Music And Suggestibility

Music And Suggestibility

Okay: suppose - just for argument's sake - that the music individuals listen to and luxuriate in can and does put them into hypnosis. What are the implications of that?

Of course, I must qualify the above proper away. When I use the word "hypnosis" in this context I do not mean the type of passive and relaxed state which one experiences under the steering of a hypnotherapist. What I'm referring to is simply the type of shift within the high quality of consciousness which occurs when you find yourself absorbed in the music you want - whether you are gyrating on a dance flooring, amid flashing lights and ear-splitting din, or sitting quietly mesmerised by a Chopin nocturne. I imagine that any such shift of consciousness renders us more suggestible.

I also must state the obvious. We aren't puppets or computers. Whatever state of consciousness we happen to be in we do not reply immediately, absolutely and positively to each suggestion we encounter. And but, in hypnoidal states of consciousness, we're more suggestible than in "normal" waking consciousness. So - to restate the opening question, if music places us right into a hypnoidal state, what are the probably consequences?

Again, to state the plain, it depends on what sort of music you are listening to, and why. What kind of music do individuals listen to at this time? All sorts. There is an audience for jazz, people, classical, and so on. However - and I know this is a sweeping generalization - nearly all of folks, particularly youthful people, listen to what sells, to what's in fashion.

Absolutely everybody on Britain who lived by means of the 60s, 70s and 80s will keep in mind High of the Pops on television and Alan Freeman's chart countdown show on the radio. In these days, virtually everybody oknew - or a minimum of had a tough thought - which track was at Number One.

Have you learnt which tune is at Number One at this moment? Me neither. But I thought I would have a fast have a look at the Prime 3 as an indication of what a considerable proportion of the population, if not the majority, are listening to on the moment. This would also give me some concept of what solutions are being communicated by way of music.

Well - I had a rummage round online and evidently at the time of writing - April 30th 2012 - the tune at Number One is: "Call Me Maybe" by Carly Rae Jepsen. Each track and singer are unknown to me. The track, with its accompanying video, was straightforward to seek out online.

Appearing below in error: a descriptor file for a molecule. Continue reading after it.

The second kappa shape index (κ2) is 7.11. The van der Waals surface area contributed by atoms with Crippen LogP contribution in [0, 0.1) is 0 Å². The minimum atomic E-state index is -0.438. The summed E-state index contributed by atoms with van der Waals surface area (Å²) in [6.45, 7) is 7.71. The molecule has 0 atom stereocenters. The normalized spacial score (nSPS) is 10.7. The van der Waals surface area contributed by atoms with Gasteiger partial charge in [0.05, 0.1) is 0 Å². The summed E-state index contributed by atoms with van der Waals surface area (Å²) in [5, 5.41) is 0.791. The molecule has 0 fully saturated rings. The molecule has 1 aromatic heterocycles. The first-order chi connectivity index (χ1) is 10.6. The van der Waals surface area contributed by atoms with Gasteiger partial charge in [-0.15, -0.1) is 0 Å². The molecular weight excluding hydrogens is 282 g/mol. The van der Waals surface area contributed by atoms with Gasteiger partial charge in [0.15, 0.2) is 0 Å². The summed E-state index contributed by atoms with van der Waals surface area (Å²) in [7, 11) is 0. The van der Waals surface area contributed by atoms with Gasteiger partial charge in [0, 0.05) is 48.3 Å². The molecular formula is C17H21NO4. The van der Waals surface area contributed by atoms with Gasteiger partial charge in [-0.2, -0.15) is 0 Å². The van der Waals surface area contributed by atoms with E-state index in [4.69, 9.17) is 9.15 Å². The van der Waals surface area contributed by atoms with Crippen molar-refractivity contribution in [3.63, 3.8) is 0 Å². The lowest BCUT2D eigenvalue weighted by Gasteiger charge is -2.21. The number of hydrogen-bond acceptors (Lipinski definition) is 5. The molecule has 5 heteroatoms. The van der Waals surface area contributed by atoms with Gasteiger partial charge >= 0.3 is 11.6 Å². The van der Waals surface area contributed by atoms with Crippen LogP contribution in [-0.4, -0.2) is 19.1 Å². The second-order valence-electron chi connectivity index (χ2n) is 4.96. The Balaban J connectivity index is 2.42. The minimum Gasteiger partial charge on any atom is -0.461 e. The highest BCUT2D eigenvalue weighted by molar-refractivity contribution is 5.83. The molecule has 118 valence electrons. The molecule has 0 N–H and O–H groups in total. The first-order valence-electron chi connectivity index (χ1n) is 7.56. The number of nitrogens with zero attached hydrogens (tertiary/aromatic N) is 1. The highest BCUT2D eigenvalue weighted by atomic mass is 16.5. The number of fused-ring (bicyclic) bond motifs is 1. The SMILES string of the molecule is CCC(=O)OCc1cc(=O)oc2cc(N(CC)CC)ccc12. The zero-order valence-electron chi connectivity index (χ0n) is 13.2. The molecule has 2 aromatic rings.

The singer is a thin however pretty younger lady who appears to be like as if she is aged about 16 or 17. Presumably she is older. The music tells a quite simple story. Our heroine throws a wish into a well and, presumably as a consequence, falls in lust with someone wearing ripped jeans. The accompanying video makes it clear that this individual is a young man. The lyrics say nothing about him. She provides him her phone number and asks him to call her. Unique, isn't it? The singer's voice is, like her look, thin and immature, with that pale, adenoidal high quality which appears to be in fashion at the moment. The melodic line is of nursery-rhyme simplicity. The accompanying music consists largely of artificial string chords and percussion. There's nothing right here that we have not heard a thousand occasions before.

Number Two in the charts is a song called "Let's Go" by Calvin Harris. The "lyrics" of this song, if one may call them lyrics, encompass nothing more than essentially the most banal string of clichés. Let's go. I am talking. It's what you're doing that matters. Let's make it happen. And that's about it. The singer is male. The voice has the same immature whining high quality of the singer at the Number One slot however with out the girlish charm. The melodic line, if it deserves such a title, could not presumably be more easy and shallow. The accompaniment consist of the most primary rhythms and synthesized chords. Once more, there's nothing unique or distinctive about this whatsoever.

At number three is a music called "We Are Younger" by a bunch called "Fun". The title of the music and the name of the band probably let you know all you could find out about this particular masterpiece. The tune is a few trivial incident in a bar. The (male) protagonist is attempting to apologize to his lover for something - the character of his misdemeanour is just not made clear. The apology would not appear to be going too well. Meanwhile our hero's friends are on the bathroom getting high on something or other. Interspersed with these sordid and trivial particulars there is a recurring chorus which asserts that "we" can burn brighter than the sun. Musically, nonetheless, this appears to be the strongest of the three. The melodic line is considerably richer and more different than that of the two songs above it in the charts. The chorus, with its pounding piano, its straightforward, if utterly unoriginal, harmonies and its anthemic melodic line, ensures that the piece is just a little more memorable than most such ephemeral products.

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